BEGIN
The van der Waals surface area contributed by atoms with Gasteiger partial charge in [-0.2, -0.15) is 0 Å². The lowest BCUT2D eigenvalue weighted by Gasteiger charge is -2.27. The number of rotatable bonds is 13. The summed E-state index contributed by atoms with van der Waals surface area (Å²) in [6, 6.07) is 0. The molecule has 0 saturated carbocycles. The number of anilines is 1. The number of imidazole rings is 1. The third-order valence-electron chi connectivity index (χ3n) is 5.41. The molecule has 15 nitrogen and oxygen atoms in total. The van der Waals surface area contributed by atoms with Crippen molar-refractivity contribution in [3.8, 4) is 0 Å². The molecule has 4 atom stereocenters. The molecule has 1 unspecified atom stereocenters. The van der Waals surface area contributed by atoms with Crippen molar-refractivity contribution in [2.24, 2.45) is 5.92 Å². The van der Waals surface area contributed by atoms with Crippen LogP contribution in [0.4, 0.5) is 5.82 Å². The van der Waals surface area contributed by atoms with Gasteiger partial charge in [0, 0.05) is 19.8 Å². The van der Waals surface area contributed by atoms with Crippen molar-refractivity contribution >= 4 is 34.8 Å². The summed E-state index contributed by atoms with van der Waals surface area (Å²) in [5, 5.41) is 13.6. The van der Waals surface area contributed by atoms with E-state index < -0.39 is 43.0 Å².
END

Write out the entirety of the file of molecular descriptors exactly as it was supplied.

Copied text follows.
The van der Waals surface area contributed by atoms with Gasteiger partial charge in [-0.2, -0.15) is 0 Å². The lowest BCUT2D eigenvalue weighted by Gasteiger charge is -2.27. The number of rotatable bonds is 13. The summed E-state index contributed by atoms with van der Waals surface area (Å²) in [6, 6.07) is 0. The molecule has 0 saturated carbocycles. The number of anilines is 1. The number of imidazole rings is 1. The third-order valence-electron chi connectivity index (χ3n) is 5.41. The molecule has 15 nitrogen and oxygen atoms in total. The van der Waals surface area contributed by atoms with Crippen molar-refractivity contribution in [3.8, 4) is 0 Å². The molecule has 4 atom stereocenters. The molecule has 1 unspecified atom stereocenters. The van der Waals surface area contributed by atoms with Crippen molar-refractivity contribution in [2.24, 2.45) is 5.92 Å². The van der Waals surface area contributed by atoms with Crippen LogP contribution in [0.4, 0.5) is 5.82 Å². The van der Waals surface area contributed by atoms with Gasteiger partial charge in [0, 0.05) is 19.8 Å². The van der Waals surface area contributed by atoms with Crippen molar-refractivity contribution >= 4 is 34.8 Å². The summed E-state index contributed by atoms with van der Waals surface area (Å²) in [5, 5.41) is 13.6. The van der Waals surface area contributed by atoms with E-state index < -0.39 is 43.0 Å².